3. ” Psy­chol­o­gists who spent two years work­ing with 1,062 mem­bers of the Tsi­mane cul­ture of Bo­liv­ia found that they did­n’t nec­es­sarily ex­hib­it the five broad di­men­sions of pe­r­son­al­ity – open­ness, con­sci­en­tious­ness, ex­tra­ver­sion, agree­a­ble­ness and neu­rot­i­cism – al­so known as the “Big Five.” “

    Again we see this small populational variance touted as a ” theory killer ” and no genetic information available, not to mention the paucity of other info.

    Reminds me of the small population in Brazil, I think, that does not conform to Chomsky’s theories on language acquisition. As one linguist said; ” we have 5,999 populations/cultures that DO support Chomsky’s theory. “

  4. Skimmed through the actual research paper and it is interesting, however the implications are not as dramatic as the headline makes out I think.

    The same basic needs are human universals (acquiring resources, managing social relationships, defending against threats to resources and relationships). With the evolution of language came personality descriptions which describe a persons capacity to meet these needs. Different cultures classify these capacities in slightly different ways, and some classification systems are more common than others across cultures, especially the Five Factor model, (and I think the six factor or ‘HEXACO’ model might be even more common across cultures given empirical data to date).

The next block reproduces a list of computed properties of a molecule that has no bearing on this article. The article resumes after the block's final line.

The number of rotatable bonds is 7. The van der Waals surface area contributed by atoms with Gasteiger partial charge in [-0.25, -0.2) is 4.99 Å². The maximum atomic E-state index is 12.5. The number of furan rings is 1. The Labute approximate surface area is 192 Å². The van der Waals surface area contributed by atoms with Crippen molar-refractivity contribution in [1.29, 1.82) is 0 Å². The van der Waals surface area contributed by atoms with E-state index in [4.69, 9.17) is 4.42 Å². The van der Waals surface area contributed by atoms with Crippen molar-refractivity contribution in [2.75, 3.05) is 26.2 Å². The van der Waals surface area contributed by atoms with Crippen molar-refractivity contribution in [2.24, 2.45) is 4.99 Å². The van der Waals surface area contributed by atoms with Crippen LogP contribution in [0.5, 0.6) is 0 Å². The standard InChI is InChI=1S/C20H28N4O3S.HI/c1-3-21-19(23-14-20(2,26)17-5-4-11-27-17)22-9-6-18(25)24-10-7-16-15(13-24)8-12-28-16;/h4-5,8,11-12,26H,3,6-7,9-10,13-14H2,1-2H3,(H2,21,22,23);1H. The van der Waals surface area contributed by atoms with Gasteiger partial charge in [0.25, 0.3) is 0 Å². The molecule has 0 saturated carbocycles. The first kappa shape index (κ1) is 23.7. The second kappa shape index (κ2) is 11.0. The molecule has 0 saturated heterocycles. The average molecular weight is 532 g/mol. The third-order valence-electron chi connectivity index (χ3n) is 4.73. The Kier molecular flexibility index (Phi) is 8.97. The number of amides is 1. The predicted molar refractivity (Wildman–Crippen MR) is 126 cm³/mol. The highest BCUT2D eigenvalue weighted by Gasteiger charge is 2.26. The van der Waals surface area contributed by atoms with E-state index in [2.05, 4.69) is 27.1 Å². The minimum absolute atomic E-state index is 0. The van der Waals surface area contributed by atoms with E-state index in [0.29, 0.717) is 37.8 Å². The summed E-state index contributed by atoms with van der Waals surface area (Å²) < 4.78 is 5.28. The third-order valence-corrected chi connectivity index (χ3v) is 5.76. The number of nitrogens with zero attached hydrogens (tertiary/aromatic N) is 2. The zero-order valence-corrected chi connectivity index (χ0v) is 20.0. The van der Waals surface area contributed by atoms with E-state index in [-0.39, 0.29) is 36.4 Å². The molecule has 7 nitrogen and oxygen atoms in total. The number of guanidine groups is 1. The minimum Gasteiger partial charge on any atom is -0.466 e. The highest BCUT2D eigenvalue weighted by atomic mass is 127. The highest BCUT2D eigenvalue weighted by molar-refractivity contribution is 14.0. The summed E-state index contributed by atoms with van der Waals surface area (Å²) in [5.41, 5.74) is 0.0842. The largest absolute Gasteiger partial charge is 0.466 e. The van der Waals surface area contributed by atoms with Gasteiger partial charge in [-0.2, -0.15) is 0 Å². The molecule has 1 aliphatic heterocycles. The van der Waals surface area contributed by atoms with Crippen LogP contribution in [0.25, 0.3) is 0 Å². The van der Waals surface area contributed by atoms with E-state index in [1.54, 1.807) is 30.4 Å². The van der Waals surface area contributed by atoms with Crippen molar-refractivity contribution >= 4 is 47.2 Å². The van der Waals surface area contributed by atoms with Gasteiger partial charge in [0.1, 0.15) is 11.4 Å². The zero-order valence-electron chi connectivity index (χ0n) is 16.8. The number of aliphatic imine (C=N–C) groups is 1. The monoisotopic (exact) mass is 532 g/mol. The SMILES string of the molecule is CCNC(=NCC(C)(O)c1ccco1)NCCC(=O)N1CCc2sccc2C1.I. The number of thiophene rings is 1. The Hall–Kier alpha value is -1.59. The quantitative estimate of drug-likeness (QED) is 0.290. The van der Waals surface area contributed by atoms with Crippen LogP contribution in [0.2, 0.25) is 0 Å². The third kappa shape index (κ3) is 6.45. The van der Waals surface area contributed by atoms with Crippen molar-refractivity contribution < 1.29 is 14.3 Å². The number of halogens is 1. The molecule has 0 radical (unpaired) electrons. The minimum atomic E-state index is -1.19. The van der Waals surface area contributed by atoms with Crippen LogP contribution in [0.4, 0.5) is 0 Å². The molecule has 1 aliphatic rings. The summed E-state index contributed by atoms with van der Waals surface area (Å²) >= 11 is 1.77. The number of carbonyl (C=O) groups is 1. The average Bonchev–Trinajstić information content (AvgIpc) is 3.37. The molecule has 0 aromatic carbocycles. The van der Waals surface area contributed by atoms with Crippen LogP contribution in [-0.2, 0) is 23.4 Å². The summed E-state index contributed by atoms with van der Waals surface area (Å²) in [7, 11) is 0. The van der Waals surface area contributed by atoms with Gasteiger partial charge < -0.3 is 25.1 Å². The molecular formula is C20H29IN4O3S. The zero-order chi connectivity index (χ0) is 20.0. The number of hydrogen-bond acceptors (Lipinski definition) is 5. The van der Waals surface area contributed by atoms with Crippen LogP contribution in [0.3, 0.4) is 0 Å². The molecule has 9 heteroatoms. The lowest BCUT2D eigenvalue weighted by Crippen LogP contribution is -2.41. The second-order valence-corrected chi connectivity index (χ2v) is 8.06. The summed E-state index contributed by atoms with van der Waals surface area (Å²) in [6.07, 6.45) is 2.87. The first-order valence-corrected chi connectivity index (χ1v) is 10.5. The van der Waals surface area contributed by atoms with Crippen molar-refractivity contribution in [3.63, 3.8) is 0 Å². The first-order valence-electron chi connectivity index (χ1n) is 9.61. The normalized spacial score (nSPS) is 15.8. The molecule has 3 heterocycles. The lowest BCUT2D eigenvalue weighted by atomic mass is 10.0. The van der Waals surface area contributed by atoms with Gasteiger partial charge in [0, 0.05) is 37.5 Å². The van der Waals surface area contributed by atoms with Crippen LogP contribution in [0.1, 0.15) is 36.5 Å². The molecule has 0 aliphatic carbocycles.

This variation in classification in different cultures is interesting, but nonetheless, when you look at the data all the basic personality capacities are subsumed in the classification somewhere, including in the Tsimane it seems. It’s just that instead of tending to rate someone on each of five or six dimensions e.g. “perceptive, conscientious, prosocial, courageous, and outgoing” – they would instead tend to rate someone on two dimensions: conscientiousness (with perceptiveness, courageousness and outgoingness involved in this description), and prosociality (with perceptiveness, courageousness and outgoingness involved in this description also). This is a simplification, but conveys the basic concept I think.

  5. A good study, but nothing surprising or unexplainable.

    If such a small society/clan/culture grows larger and interacts more with others, the added phenomena of neuroticism / agreeableness would emerge as additional carriages tacked on to their locomotive of consciousness.

    Further as our highly advanced societies progress to unprecedented levels of collective and individual operation, the Big 5 will become the Big 6 or even the Big 7 at some point.

    The more advanced, the higher and more complex the hierarchies, the more severe are the attachment difficulties/challenges (Neuroticism), and the more involved are the layers of social interaction available (Agreeableness etc driven by identity and interlinked with neuroticism and openness).

    For anyone to suggest that western societies came with a complete package of 5 traits that they had since time immemorial would be kidding themselves. We started with two or three as well…